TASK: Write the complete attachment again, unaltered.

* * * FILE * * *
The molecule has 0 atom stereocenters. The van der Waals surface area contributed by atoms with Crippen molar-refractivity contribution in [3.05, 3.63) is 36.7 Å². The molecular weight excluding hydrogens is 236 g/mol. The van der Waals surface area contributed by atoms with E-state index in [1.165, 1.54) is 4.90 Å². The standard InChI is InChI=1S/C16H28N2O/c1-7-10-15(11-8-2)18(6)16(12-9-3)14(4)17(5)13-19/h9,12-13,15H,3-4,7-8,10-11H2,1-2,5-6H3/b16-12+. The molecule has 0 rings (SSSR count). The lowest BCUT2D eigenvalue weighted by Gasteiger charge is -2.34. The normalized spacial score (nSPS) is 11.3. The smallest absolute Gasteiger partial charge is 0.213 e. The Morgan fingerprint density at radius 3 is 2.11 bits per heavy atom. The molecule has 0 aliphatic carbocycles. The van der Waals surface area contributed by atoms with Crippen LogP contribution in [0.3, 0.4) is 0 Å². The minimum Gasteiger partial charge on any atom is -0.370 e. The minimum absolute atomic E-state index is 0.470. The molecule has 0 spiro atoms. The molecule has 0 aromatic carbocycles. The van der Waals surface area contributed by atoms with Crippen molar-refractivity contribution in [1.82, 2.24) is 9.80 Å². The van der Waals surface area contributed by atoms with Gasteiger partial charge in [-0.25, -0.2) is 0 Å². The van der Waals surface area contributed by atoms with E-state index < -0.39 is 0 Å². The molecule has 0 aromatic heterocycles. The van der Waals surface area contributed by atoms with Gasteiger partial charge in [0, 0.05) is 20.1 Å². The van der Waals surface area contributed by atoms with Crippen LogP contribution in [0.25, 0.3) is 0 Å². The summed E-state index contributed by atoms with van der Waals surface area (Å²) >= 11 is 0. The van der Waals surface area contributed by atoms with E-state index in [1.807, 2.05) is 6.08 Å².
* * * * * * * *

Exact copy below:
The molecule has 0 atom stereocenters. The van der Waals surface area contributed by atoms with Crippen molar-refractivity contribution in [3.05, 3.63) is 36.7 Å². The molecular weight excluding hydrogens is 236 g/mol. The van der Waals surface area contributed by atoms with E-state index in [1.165, 1.54) is 4.90 Å². The standard InChI is InChI=1S/C16H28N2O/c1-7-10-15(11-8-2)18(6)16(12-9-3)14(4)17(5)13-19/h9,12-13,15H,3-4,7-8,10-11H2,1-2,5-6H3/b16-12+. The molecule has 0 rings (SSSR count). The lowest BCUT2D eigenvalue weighted by Gasteiger charge is -2.34. The normalized spacial score (nSPS) is 11.3. The smallest absolute Gasteiger partial charge is 0.213 e. The Morgan fingerprint density at radius 3 is 2.11 bits per heavy atom. The molecule has 0 aliphatic carbocycles. The van der Waals surface area contributed by atoms with Crippen LogP contribution in [0.3, 0.4) is 0 Å². The minimum Gasteiger partial charge on any atom is -0.370 e. The minimum absolute atomic E-state index is 0.470. The molecule has 0 spiro atoms. The molecule has 0 aromatic carbocycles. The van der Waals surface area contributed by atoms with Crippen molar-refractivity contribution in [1.82, 2.24) is 9.80 Å². The van der Waals surface area contributed by atoms with Gasteiger partial charge in [-0.25, -0.2) is 0 Å². The van der Waals surface area contributed by atoms with E-state index < -0.39 is 0 Å². The molecule has 0 aromatic heterocycles. The van der Waals surface area contributed by atoms with Gasteiger partial charge in [0, 0.05) is 20.1 Å². The van der Waals surface area contributed by atoms with Crippen LogP contribution in [0.25, 0.3) is 0 Å². The summed E-state index contributed by atoms with van der Waals surface area (Å²) >= 11 is 0. The van der Waals surface area contributed by atoms with E-state index in [1.807, 2.05) is 6.08 Å².